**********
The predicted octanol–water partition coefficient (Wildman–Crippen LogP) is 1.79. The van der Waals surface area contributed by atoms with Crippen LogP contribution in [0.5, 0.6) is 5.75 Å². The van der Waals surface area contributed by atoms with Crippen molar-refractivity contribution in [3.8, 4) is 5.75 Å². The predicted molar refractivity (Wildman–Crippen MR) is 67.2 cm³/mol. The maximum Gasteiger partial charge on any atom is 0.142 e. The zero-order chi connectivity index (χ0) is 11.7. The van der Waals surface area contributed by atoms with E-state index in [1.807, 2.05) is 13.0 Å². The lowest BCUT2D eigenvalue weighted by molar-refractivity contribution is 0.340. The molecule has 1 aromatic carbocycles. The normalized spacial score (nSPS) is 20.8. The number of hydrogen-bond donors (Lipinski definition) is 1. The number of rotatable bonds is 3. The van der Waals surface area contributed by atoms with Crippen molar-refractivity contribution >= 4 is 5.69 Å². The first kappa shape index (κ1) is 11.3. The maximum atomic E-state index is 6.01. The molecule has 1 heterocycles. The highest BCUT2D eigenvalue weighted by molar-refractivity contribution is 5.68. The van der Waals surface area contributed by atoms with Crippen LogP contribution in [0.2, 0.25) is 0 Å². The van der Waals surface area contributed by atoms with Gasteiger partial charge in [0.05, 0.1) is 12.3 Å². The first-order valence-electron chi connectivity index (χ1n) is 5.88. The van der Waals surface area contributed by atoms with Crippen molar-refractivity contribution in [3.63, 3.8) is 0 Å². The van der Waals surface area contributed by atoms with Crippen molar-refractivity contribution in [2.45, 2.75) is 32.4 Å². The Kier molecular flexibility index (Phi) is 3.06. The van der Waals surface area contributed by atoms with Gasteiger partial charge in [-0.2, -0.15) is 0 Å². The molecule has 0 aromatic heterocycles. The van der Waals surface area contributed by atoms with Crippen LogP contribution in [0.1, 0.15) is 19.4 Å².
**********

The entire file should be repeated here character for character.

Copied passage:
The predicted octanol–water partition coefficient (Wildman–Crippen LogP) is 1.79. The van der Waals surface area contributed by atoms with Crippen LogP contribution in [0.5, 0.6) is 5.75 Å². The van der Waals surface area contributed by atoms with Crippen molar-refractivity contribution in [3.8, 4) is 5.75 Å². The predicted molar refractivity (Wildman–Crippen MR) is 67.2 cm³/mol. The maximum Gasteiger partial charge on any atom is 0.142 e. The zero-order chi connectivity index (χ0) is 11.7. The van der Waals surface area contributed by atoms with E-state index in [1.807, 2.05) is 13.0 Å². The lowest BCUT2D eigenvalue weighted by molar-refractivity contribution is 0.340. The molecule has 1 aromatic carbocycles. The normalized spacial score (nSPS) is 20.8. The number of hydrogen-bond donors (Lipinski definition) is 1. The number of rotatable bonds is 3. The van der Waals surface area contributed by atoms with Crippen molar-refractivity contribution >= 4 is 5.69 Å². The first kappa shape index (κ1) is 11.3. The maximum atomic E-state index is 6.01. The molecule has 1 heterocycles. The highest BCUT2D eigenvalue weighted by molar-refractivity contribution is 5.68. The van der Waals surface area contributed by atoms with Crippen LogP contribution in [0.2, 0.25) is 0 Å². The van der Waals surface area contributed by atoms with Gasteiger partial charge in [0.05, 0.1) is 12.3 Å². The first-order valence-electron chi connectivity index (χ1n) is 5.88. The van der Waals surface area contributed by atoms with Crippen molar-refractivity contribution in [3.63, 3.8) is 0 Å². The van der Waals surface area contributed by atoms with Crippen molar-refractivity contribution in [2.45, 2.75) is 32.4 Å². The Kier molecular flexibility index (Phi) is 3.06. The van der Waals surface area contributed by atoms with Gasteiger partial charge in [-0.2, -0.15) is 0 Å². The molecule has 0 aromatic heterocycles. The van der Waals surface area contributed by atoms with Crippen LogP contribution in [0.1, 0.15) is 19.4 Å².